Our next stop was a place we were both excited see: Hobbiton. Now the town we stayed in is actually called Matamata, but location scouts for the Lord of the Rings films found a farm nearby, which was ideal as the set for Hobbiton. Initially, the whole set was temporary and made from polystyrene so that it could be removed and the land returned to sheep grazing. When the Hobbit films were made, they decided that building a permanent tourist attraction was a good idea. Even the renatured set had become a place of pilgrimage for fans of the trilogy. The current Hobbiton is constructed to last and allow visitors to walk in the footsteps of film stars. There are a few options for visiting: a guided tour and the tour plus lunch or a dinner banquet. It is certainly not a cheap activity with the guided your setting you back $84, but we couldn’t miss it.
The morning of our visit was grey and wet, but luckily when we boarded the bus we discovered umbrellas were provided. Our short drive from the i-site to Hobbiton was complete with an introduction into the farm and set via videos and some chatting by the driver. We picked up our tour guide Luke, who actually happened to be staying in the same hostel as us and we were ready to meet some hobbits. The first major disappointment of the day was the revelation that we would not be meeting any hobbits. This, along with the weather was the only bad news of the day and was out of the way before we even reached the set.
We were teased with small glimpses of what was to come, as the bus neared Hobbiton and even disembarking the bus we could see very little except for this sign:
Just around the corner we were plunged into real life Hobbiton, as if we were hobbits ourselves.
The view was beautiful and the hobbit houses magical. Our guide gave us snippets and stories of the set and filming around every little bend and we just couldn’t stop taking photos.
Each hobbit house is themed for a different trade such as the woodcutter, the beekeeper and the florist. The attention to detail is truly incredible. The gardens are planted with vegetables and flowers and almost all of it is real except for the odd basket of apples or pumpkin or tree. In fact there is one entirely artificial tree with over 200,000 hand painted leaves, but it is so well made that you could not tell it was fake.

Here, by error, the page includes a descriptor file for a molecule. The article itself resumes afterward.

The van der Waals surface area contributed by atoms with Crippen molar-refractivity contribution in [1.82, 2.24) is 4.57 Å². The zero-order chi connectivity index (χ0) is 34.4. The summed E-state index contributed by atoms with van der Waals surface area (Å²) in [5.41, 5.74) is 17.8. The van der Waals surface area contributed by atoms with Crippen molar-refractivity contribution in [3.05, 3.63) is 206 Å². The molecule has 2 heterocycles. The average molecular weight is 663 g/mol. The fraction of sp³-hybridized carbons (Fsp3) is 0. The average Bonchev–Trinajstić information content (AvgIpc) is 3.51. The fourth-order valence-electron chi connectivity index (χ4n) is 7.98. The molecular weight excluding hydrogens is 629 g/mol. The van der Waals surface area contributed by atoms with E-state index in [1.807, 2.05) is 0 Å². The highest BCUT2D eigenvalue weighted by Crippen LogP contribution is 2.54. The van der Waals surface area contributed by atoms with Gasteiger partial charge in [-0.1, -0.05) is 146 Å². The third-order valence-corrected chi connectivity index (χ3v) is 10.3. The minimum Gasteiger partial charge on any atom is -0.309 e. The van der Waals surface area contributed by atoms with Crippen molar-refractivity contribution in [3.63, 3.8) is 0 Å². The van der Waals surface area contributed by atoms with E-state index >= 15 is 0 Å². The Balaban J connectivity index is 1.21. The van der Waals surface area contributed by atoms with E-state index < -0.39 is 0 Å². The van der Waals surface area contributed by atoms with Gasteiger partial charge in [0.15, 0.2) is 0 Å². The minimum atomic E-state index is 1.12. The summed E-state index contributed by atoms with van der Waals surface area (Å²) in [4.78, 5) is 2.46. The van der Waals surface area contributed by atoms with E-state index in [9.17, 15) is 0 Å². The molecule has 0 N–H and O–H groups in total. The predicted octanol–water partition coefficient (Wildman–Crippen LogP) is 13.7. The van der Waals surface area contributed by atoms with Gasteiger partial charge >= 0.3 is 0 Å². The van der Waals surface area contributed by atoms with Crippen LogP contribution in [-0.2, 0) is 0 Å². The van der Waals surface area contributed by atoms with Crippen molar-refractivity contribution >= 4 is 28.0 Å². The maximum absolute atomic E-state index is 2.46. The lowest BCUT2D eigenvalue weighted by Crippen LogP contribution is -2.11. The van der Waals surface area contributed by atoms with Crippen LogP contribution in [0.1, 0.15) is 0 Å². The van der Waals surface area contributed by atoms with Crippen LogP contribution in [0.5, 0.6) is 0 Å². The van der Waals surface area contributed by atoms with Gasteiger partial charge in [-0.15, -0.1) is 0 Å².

We enjoyed every single one of the 44 hobbit holes and learnt how the film crew tricked us into thinking Gandalf was a giant wizard and Frodo was a tiny hobbit. We even got to go inside a hobbit house; except they are just façades with no real interior.
We wound our way past the most famous hobbit hole of all, Bag End where Bilbo Baggins resides and then to his best friends Sam’s house just round the corner at no. 2, Bagshot Road.
After the hobbit houses came the nature walk past the mill and into the Green Dragon Inn.
Here we sat by a roaring fire and toasted to the Hobbits with a cup of ale and a hobbit sized pie. The inn was just like an english country pub with a little more hobbit feel.
We made one last stop at the gift shop before our time at Hobbiton was over. We really didn’t want to leave and wondered if we maybe should have gone for the evening banquet and had a meal in the Green Dragon, but these tours are even more expensive. The atmosphere in the super cosy pub might be worth it though.
We would highly recommend a visit to Hobbiton, even just to be immersed into another world. If we could have stayed overnight, we would have, but we would still rather not grow hairy feet.